Oak apples are at their freshest – spongy and sometimes rose-pink – around the time of Oak Apple Day, the 29 May. The day commemorates the Restoration of the Monarchy in Britain on 26 May 1660, when Charles II returned from exile.
The summer generation of the gall wasp Biorhiza pallida, has already emerged. As many as thirty of them live in separate larval chambers in the gall but they’re often joined by parasites and by inquilines: live-in lodgers that don’t attack the resident larvae. The variety of species sharing the gall probably explains the different sizes of the exit holes that they’ve made.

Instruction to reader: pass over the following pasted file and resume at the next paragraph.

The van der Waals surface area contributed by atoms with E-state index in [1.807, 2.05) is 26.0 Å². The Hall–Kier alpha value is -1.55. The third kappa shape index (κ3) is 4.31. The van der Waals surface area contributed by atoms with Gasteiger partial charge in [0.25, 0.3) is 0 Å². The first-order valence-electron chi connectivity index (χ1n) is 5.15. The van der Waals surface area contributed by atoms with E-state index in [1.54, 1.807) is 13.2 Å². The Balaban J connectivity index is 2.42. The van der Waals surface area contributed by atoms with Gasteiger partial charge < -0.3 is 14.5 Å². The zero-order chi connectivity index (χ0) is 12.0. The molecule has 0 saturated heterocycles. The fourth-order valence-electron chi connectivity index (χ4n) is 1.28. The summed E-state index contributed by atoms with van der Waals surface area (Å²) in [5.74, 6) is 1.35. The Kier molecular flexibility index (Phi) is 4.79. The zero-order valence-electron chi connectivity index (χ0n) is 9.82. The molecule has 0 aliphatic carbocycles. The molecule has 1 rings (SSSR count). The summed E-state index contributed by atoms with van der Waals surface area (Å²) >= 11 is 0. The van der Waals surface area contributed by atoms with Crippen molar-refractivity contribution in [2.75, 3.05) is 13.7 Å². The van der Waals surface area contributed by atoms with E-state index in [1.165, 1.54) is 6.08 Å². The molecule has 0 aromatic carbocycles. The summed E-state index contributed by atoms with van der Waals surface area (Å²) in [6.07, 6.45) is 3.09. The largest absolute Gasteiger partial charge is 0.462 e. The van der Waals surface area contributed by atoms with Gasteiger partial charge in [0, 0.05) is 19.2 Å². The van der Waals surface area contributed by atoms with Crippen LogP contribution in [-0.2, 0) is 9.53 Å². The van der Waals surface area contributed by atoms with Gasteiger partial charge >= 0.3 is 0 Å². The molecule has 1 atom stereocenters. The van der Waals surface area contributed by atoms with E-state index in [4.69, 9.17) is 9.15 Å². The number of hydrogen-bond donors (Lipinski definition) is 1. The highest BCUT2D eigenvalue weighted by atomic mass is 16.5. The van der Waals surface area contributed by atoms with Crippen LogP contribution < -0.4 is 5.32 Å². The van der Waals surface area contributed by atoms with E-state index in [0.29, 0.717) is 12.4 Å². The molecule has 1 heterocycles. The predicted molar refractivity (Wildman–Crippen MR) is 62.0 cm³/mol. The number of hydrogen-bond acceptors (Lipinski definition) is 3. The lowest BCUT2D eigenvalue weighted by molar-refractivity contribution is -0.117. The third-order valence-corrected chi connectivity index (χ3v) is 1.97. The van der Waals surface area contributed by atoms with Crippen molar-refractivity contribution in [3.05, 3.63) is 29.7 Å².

The fertilised females will go on to penetrate the ground and lay their eggs in the roots of oak trees. The larvae usually spend two winters developing underground, each in its own root gall, then emerge early in the year. This early spring generation will all be wingless and all female.
The unfertilised females climb into the branches of the oak and lay numerous eggs at the base of a bud. An oak apple forms from each bud and, as in my photograph, often several of them are clustered together. Males and females develop in separate galls.
These were on a small sessile oak growing by the towpath alongside the Calder & Hebble Navigation, downstream from Horbury Bridge.